Will they help performance or recovery? The jury is still out but promising in the areas of formal research. Informally, it seems that their popularity does say something about their effectiveness. So I find this post is really Part I in my own experiences with compression. I now know that Zensah compression socks are required equipment for flying and keeping my legs fresh on both short and long flights. I bought a pair of 2XU compression tights to see what happens when I wear them after a long, hard workout. I will test this later on this year as I build for Ironman Florida. Also, I am considering wearing my Zensah compression socks during the run of Ironman Florida. Silly looking? Potentially. Gain a few minutes or more…not bad! Avoiding cramps during the run…priceless!
Both the Zensah socks and 2XU tights I bought at my favorite online tri-shop,
If you want to find out more at this stage, Joe Friel has a great post on compression and tried to find some current research on the topic. I expect there will be more formal research released as the year goes on.

Neuromuscular Run Training

About 3 weeks ago I had a small epiphany. I thought about neuromuscular training for the bike and the workouts I do to make my cycling better. I thought to myself, “isn’t there neuromuscular run training?”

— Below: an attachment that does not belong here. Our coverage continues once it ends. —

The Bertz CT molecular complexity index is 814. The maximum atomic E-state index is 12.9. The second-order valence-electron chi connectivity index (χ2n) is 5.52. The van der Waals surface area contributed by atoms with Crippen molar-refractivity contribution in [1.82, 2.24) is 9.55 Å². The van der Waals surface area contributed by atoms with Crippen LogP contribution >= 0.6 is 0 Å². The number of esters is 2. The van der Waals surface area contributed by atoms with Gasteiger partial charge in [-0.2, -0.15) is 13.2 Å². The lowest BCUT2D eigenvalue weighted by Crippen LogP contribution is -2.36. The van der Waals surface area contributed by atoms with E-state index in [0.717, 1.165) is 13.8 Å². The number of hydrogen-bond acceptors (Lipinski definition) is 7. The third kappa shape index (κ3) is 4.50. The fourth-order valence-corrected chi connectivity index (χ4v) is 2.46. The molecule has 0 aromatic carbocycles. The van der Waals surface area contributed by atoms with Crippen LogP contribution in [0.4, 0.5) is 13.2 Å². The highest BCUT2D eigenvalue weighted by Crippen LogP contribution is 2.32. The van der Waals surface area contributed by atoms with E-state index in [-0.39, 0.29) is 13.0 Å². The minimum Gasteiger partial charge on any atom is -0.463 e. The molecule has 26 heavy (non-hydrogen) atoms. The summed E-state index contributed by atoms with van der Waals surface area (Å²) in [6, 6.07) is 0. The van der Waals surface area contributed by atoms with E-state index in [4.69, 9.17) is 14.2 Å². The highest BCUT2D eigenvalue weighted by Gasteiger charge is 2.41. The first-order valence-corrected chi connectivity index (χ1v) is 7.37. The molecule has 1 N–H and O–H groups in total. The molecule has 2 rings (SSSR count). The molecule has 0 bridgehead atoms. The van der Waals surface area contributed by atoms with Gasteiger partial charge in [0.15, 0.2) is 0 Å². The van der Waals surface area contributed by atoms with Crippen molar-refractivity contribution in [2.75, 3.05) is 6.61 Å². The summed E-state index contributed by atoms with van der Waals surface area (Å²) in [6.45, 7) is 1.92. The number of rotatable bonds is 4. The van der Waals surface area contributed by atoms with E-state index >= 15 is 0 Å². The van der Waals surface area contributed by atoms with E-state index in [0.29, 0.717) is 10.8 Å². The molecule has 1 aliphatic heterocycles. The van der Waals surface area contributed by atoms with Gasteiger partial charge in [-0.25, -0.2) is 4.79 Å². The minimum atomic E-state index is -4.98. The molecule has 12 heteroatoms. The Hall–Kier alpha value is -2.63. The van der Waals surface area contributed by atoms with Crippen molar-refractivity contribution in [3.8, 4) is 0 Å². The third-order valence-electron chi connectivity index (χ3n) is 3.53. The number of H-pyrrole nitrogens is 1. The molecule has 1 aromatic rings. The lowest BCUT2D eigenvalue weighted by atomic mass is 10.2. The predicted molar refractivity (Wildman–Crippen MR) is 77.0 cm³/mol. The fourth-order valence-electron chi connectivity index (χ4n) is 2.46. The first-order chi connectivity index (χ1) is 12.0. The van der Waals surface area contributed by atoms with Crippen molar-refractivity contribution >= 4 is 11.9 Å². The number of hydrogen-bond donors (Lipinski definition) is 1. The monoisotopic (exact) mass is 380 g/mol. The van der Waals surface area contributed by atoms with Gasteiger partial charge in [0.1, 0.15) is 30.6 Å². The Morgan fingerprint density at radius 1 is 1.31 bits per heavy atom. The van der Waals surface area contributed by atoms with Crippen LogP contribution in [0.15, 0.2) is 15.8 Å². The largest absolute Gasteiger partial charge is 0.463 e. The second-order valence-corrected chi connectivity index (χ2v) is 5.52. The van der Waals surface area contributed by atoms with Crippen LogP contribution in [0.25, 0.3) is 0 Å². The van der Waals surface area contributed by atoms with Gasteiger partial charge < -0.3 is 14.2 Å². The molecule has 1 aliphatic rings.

I suppose there are things we have done on the track, like strides, skipping, high knee running and the such. But one thing I really wanted to work on was speed this year and felt that there was one area which I hadn’t done much of, which was leg turnover and getting used to running fast.
So I hopped on the treadmill and did a warmup, and then proceeded to do 30 seconds run/30 seconds rest while increasing the MPH to 12 MPH. Man that was hard! The first time I reached 12 MPH (the max of my treadmill) I could only keep that up for about 15 seconds! The second time I tried this, I managed two intervals of about 20 seconds (takes 10 seconds for the treadmill to reach 12 MPH) and each time I reached and blew through my LT in that short amount of time.
I realized that this was good. I was training my body to relax and move at that speed. My body and leg turnover were being stressed and forced to maintain that rate by the relentless nature of the treadmill. There is no way to not keep it up; otherwise you’ll fly off the back of the treadmill! This can’t be repeated effectively outside because you’ll always naturally slow down when you get tired.
I told my PT person about this and he related to me that at San Jose State, they do this kind of training all the time. They actually use a cord around the waist to tie someone to the front bar of the treadmill so that it helps keep them on the treadmill and forces you to move your feet under you. It still doesn’t prevent you from falling flat on your face, so you gotta move your legs!
I am going to try more of this in my off season before I hit the track for real workouts. I am curious to see if this will have an effect on my run speed, which I really want to work on in the first half of this year. My next goal is to increase the amount of intervals I can achieve at 12 MPH and get my body used to leg turnover, body positioning, and form required to maintain these speeds.